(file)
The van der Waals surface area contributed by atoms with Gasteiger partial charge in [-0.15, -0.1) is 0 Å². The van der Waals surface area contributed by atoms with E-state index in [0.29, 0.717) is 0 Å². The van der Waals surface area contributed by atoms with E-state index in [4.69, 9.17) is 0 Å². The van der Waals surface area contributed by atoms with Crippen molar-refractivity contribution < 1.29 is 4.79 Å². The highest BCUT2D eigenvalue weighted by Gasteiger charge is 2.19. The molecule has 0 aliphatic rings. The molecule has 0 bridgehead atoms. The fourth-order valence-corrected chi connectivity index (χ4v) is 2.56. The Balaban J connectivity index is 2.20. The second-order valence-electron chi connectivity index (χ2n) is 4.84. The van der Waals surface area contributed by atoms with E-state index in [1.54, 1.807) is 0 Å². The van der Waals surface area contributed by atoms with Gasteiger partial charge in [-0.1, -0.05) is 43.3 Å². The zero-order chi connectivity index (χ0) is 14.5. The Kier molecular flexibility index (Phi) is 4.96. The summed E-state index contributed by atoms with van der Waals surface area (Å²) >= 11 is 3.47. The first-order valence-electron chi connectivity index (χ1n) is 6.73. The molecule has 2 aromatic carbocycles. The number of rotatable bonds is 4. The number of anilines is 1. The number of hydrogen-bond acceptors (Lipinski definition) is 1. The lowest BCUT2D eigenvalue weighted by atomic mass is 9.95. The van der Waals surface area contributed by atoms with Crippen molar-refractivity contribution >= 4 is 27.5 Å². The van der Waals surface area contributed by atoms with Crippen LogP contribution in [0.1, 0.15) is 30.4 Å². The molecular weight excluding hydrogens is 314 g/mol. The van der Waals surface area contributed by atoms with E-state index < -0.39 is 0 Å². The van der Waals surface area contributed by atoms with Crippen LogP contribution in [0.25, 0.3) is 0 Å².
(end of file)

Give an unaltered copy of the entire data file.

The van der Waals surface area contributed by atoms with Gasteiger partial charge in [-0.15, -0.1) is 0 Å². The van der Waals surface area contributed by atoms with E-state index in [0.29, 0.717) is 0 Å². The van der Waals surface area contributed by atoms with E-state index in [4.69, 9.17) is 0 Å². The van der Waals surface area contributed by atoms with Crippen molar-refractivity contribution < 1.29 is 4.79 Å². The highest BCUT2D eigenvalue weighted by Gasteiger charge is 2.19. The molecule has 0 aliphatic rings. The molecule has 0 bridgehead atoms. The fourth-order valence-corrected chi connectivity index (χ4v) is 2.56. The Balaban J connectivity index is 2.20. The second-order valence-electron chi connectivity index (χ2n) is 4.84. The van der Waals surface area contributed by atoms with E-state index in [1.54, 1.807) is 0 Å². The van der Waals surface area contributed by atoms with Gasteiger partial charge in [-0.1, -0.05) is 43.3 Å². The zero-order chi connectivity index (χ0) is 14.5. The Kier molecular flexibility index (Phi) is 4.96. The summed E-state index contributed by atoms with van der Waals surface area (Å²) >= 11 is 3.47. The first-order valence-electron chi connectivity index (χ1n) is 6.73. The molecule has 2 aromatic carbocycles. The number of rotatable bonds is 4. The number of anilines is 1. The number of hydrogen-bond acceptors (Lipinski definition) is 1. The lowest BCUT2D eigenvalue weighted by atomic mass is 9.95. The van der Waals surface area contributed by atoms with Crippen molar-refractivity contribution >= 4 is 27.5 Å². The van der Waals surface area contributed by atoms with Crippen LogP contribution in [0.1, 0.15) is 30.4 Å². The molecular weight excluding hydrogens is 314 g/mol. The van der Waals surface area contributed by atoms with E-state index < -0.39 is 0 Å². The van der Waals surface area contributed by atoms with Crippen LogP contribution in [0.25, 0.3) is 0 Å².